“A lot of politicians who are pro-life do not know how to discuss this topic, and they lose their election. We had a lot of election losses because of this, because they didn’t know to discuss it. They had no idea,” he said last year at a leadership summit of the Concerned Women of America.

The Trump campaign did not respond to a request for comment. 


Trump at rally

Former US President Donald Trump during a campaign event in Green Bay, Wisconsin, US, on Tuesday, April 2, 2024. Trump released a statement on abortion rights on April 8, saying that states should be free to decide their own abortion restrictions.  (Daniel Steinle/Getty Images)

The pro-life cause has also suffered a handful of defeats on ballot initiatives that enshrined abortion rights protections even in red states like Ohio and Kansas. Similar initiatives in Arizona and Florida, among other states, are expected to drive up turnout in the November election. 

William Wolfe, a former Trump official who served in the State and Defense Departments, said those defeats show that “the culture in America still loves abortion, or deeply misunderstands what is happening in an abortion.” 

Wolfe is the executive director of the Center for Baptist Leadership (CBL), a newly-founded nonprofit that exists to revitalize the Southern Baptist Convention (SBC), America’s largest Christian protestant denomination. Though the group does not endorse or support political candidates, it released a statement last week that praised Trump for his pro-life record in the White House, but urged him “to forsake the advice of compromising political consultants” as he engages with pro-life voters in his third campaign for the White House.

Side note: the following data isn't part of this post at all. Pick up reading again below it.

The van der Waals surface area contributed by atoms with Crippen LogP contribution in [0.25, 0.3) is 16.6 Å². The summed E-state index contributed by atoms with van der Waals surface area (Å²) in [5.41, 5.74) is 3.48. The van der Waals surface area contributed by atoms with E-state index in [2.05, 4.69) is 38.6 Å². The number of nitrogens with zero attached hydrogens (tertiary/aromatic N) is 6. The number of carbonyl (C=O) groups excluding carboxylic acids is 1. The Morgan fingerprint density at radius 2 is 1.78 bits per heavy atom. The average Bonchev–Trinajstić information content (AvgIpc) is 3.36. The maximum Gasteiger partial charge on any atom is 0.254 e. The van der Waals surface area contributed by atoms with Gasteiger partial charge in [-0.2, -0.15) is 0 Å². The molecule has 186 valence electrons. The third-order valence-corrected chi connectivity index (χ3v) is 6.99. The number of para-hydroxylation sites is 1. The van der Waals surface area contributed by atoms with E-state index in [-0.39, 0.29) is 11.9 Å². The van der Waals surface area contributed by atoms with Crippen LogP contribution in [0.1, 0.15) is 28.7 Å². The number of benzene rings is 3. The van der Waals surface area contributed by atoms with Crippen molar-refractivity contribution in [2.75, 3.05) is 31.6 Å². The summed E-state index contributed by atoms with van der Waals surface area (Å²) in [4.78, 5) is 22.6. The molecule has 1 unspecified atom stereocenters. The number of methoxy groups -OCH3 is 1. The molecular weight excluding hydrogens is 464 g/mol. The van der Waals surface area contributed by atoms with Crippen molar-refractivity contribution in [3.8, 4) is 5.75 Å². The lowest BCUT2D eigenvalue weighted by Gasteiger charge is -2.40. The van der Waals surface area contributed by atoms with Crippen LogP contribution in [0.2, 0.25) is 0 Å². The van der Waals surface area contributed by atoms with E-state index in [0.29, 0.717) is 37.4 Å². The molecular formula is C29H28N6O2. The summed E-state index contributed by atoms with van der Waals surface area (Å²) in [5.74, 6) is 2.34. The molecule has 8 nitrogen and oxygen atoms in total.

Arizona Women's March protest

Demonstrators during a Women’s March rally in Phoenix, Arizona, US, on Saturday, Jan. 20, 2024. Pro-choice groups condemned a state Supreme Court decision that said an 1864 law banning most abortions could be enforced.    (Caitlin O’Hara/Bloomberg via Getty Images)

In an interview, Wolfe described the Arizona abortion ban as “a great law” and encouraged Trump to make an “unapologetic moral argument” about how abortion “ends innocent life” and “should be recognized as murder.” 

“Evangelicals and Southern Baptists are eager to support candidates who show unflinching courage and make moral arguments against the civilizational suicide that is abortion. I would encourage everybody to stand strong on this issue and run to it and not away from it, because we know that human life is valuable and should be protected from the moment of fertilization until the natural death,” he said.


Walker Wildmon, vice president and spokesman of the American Family Association, said the Arizona Supreme Court ruling was a valid ruling that recognizes the pro-life position, that life begins at conception and should be protected until natural death.

While giving Trump credit for his record, Wildmon said the former president’s most recent statements are “out of line with his party and the entire pro-life movement.” 

“Just as slavery was a stain on our country, abortion is also a stain on our country. So in our view, since we believe that every life begins at conception, any abortion is too many abortions,” he said.